The first part of the book is a general analysis of national educational reform in recent years, the over-emphasis on English, universities being seen as factories, and subordinate to an exclusively economic rationale. It is paradoxical that internationalisation has seen foreign languages disappearing, despite the need for these in research and international affairs. The systematic coverage of a range of reports commissioned by the government or business is complemented by examples of English-only blindness, a sickness that has infected all levels of the education system.
For instance, the Danish Ministry of Foreign Affairs has advertised positions as ‘innovation attachés’ in Germany, Brazil, and China without competence in German, Portuguese, or Chinese being a requirement. How can one interact professionally without understanding local forms of language, culture, and behaviour? It is impossible for Danes to relate effectively to German, French, and other EU partners if everything is filtered through English.
There are many reasons for poor leadership in national and institutional language policy. One is a lack of understanding of what high levels of language proficiency require, and how this was achieved throughout the 20th century. Excellent examples of this are cited. A second is the false belief that language is merely an instrument that can be easily added to professional expertise of some sort. Dansk Industri has failed to understand this basic point. It ignores how language is embedded in distinct forms of experience. Advertisements for jobs seldom demand competence in languages other than English.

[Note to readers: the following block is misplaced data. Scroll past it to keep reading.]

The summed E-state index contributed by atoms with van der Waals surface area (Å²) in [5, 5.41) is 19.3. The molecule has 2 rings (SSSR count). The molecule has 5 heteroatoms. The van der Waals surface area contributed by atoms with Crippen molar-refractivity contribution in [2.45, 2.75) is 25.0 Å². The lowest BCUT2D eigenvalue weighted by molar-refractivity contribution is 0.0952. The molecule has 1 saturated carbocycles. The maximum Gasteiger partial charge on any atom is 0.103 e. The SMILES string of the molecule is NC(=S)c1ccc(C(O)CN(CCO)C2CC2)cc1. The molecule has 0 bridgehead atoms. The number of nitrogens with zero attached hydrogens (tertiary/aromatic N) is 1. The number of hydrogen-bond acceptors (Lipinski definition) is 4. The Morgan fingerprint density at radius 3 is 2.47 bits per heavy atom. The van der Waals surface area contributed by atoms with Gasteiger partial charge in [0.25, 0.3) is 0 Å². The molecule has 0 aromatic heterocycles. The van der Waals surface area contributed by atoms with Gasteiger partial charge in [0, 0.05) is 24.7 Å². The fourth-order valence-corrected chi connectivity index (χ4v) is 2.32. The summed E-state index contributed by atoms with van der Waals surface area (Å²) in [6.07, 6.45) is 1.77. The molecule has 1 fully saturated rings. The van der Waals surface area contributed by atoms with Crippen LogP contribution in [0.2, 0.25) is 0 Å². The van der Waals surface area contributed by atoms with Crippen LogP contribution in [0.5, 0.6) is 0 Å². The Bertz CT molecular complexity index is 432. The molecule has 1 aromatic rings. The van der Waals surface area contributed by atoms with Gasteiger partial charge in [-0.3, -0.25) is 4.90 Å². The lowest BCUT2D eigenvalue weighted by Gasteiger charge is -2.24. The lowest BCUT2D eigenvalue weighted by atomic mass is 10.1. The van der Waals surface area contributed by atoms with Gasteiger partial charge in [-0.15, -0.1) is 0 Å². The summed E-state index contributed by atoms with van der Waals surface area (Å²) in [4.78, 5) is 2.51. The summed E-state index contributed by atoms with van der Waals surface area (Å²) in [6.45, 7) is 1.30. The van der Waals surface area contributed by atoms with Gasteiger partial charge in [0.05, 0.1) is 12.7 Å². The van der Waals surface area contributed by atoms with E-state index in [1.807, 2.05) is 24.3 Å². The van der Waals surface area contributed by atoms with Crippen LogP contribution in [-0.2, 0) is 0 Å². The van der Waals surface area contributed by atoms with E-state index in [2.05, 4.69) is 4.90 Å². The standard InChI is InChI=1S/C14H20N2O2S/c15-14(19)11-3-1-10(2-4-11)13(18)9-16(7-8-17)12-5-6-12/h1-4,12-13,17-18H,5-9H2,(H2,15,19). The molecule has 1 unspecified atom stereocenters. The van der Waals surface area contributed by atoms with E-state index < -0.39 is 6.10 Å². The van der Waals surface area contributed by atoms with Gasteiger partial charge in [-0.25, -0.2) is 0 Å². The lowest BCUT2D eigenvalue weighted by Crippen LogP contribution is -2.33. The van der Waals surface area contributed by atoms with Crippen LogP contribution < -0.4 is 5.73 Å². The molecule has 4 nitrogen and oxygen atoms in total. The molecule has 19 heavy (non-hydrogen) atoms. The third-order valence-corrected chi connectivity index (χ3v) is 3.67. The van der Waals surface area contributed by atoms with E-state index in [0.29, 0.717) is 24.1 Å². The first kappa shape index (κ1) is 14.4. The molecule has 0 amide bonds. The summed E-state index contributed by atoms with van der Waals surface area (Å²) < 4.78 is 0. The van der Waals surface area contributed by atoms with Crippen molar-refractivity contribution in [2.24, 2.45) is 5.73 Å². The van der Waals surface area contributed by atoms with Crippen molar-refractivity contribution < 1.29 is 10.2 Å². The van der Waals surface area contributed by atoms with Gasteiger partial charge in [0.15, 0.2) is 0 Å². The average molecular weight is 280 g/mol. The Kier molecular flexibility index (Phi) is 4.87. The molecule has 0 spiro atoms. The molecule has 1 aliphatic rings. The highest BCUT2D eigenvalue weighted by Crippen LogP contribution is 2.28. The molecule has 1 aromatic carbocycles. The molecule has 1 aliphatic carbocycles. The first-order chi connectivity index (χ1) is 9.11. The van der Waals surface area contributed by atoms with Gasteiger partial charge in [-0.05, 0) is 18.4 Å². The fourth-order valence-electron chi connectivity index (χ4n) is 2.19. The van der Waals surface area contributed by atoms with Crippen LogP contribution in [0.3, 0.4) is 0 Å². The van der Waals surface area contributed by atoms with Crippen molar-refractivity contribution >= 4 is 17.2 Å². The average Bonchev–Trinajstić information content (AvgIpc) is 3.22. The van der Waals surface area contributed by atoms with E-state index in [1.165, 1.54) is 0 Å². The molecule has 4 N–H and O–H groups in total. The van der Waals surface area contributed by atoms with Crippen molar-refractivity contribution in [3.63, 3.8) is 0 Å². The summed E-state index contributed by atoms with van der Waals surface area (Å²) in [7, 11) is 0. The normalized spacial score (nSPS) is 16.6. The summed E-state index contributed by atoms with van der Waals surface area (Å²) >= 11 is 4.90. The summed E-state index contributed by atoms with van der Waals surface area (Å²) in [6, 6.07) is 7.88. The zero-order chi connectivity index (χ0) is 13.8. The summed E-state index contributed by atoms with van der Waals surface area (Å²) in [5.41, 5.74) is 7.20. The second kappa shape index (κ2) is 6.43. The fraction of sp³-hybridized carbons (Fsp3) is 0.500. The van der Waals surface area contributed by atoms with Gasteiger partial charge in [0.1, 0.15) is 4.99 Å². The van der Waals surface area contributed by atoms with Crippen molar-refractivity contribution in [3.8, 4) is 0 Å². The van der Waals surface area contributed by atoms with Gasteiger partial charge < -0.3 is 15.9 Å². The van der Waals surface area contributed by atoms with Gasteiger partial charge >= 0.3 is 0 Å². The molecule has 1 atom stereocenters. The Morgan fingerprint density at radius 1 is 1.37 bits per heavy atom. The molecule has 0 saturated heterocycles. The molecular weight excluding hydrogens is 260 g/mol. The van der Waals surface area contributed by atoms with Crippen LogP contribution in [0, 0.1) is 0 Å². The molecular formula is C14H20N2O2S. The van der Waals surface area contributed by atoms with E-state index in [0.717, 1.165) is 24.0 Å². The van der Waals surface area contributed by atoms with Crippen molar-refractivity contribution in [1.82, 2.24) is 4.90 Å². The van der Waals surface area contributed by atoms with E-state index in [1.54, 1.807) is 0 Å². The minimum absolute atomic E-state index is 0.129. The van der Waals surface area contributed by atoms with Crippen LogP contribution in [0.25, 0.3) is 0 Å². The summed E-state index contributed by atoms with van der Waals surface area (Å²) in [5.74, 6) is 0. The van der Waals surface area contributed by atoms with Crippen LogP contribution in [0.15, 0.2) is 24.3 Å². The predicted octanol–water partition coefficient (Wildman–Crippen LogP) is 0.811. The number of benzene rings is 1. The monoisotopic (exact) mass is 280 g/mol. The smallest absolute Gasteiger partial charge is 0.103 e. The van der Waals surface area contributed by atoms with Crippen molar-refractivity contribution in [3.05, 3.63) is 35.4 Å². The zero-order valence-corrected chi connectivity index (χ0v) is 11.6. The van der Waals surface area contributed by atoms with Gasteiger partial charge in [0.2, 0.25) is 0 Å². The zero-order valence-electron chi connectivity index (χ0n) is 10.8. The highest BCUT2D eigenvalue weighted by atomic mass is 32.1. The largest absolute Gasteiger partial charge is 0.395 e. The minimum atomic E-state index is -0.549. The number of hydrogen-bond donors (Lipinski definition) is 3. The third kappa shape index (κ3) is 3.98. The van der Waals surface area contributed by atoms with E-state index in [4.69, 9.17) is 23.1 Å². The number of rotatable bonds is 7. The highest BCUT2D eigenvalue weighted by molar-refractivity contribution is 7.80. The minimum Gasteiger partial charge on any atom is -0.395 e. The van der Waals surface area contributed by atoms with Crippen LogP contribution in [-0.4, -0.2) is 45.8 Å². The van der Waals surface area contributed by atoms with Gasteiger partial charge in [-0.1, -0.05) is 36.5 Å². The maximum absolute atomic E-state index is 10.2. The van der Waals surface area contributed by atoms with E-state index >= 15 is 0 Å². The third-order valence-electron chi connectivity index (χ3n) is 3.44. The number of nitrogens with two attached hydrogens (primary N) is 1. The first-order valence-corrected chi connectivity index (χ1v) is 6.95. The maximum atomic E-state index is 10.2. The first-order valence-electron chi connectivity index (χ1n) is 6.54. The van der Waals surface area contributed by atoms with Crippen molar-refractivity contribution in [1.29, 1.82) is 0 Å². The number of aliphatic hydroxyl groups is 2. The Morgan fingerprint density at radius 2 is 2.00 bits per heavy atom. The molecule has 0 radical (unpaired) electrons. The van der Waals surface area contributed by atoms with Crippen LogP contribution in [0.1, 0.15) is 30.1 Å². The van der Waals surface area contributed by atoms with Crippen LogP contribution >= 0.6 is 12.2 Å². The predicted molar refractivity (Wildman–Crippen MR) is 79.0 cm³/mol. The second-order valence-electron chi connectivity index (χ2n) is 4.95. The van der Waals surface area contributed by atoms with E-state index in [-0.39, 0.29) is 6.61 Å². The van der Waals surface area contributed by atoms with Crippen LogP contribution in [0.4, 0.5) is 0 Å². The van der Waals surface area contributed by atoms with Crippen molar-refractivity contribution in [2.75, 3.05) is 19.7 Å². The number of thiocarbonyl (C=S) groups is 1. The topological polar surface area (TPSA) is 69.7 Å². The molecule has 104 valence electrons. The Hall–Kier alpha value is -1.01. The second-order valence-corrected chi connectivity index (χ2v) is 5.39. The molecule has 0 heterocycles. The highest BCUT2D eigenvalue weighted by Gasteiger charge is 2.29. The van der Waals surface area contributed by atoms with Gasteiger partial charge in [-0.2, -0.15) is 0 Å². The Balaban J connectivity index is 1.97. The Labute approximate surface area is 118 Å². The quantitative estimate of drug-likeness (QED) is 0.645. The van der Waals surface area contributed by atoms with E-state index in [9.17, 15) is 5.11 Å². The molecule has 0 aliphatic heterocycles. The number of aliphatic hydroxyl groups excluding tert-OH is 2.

The idea that all research is published in English is also simply incorrect. Monoculturalism and monolingualism are environmentally unsustainable. Official Denmark behaves as though muddling through in English is what Denmark can rely on, whereas there is substantial evidence to the contrary. There are several revealing examples of this in the book. It makes specific recommendations for informed policy-making that can meet the country’s long-term needs.
At CBS students can now study for a ‘HA in European Business’ without any proficiency in the relevant foreign languages. How can the business world, which knows that foreign language competence is a decisive parameter, and which has strong representation in the board (bestyrelse!) of CBS, passively endorse the elimination of the supply chain on which its activity depends? Has the issue ever been discussed at board meetings, and if not, why not? This is seriously puzzling when the regulations (Vedtægter) stipulate that the board should ensure that CBS conducts teaching and research at the highest possible level in business languages (erhvervssprog) as well as economics.
Is it too much to hope that those in management positions at CBS – the board, ‘direktionen’/management, heads of department, research directors et al – will read the book and be convinced that new policies for foreign languages are needed, in Denmark as a whole and at CBS? Can we be content with educating ‘Language-less world citizens’?
Are we becoming language-less world citizens?by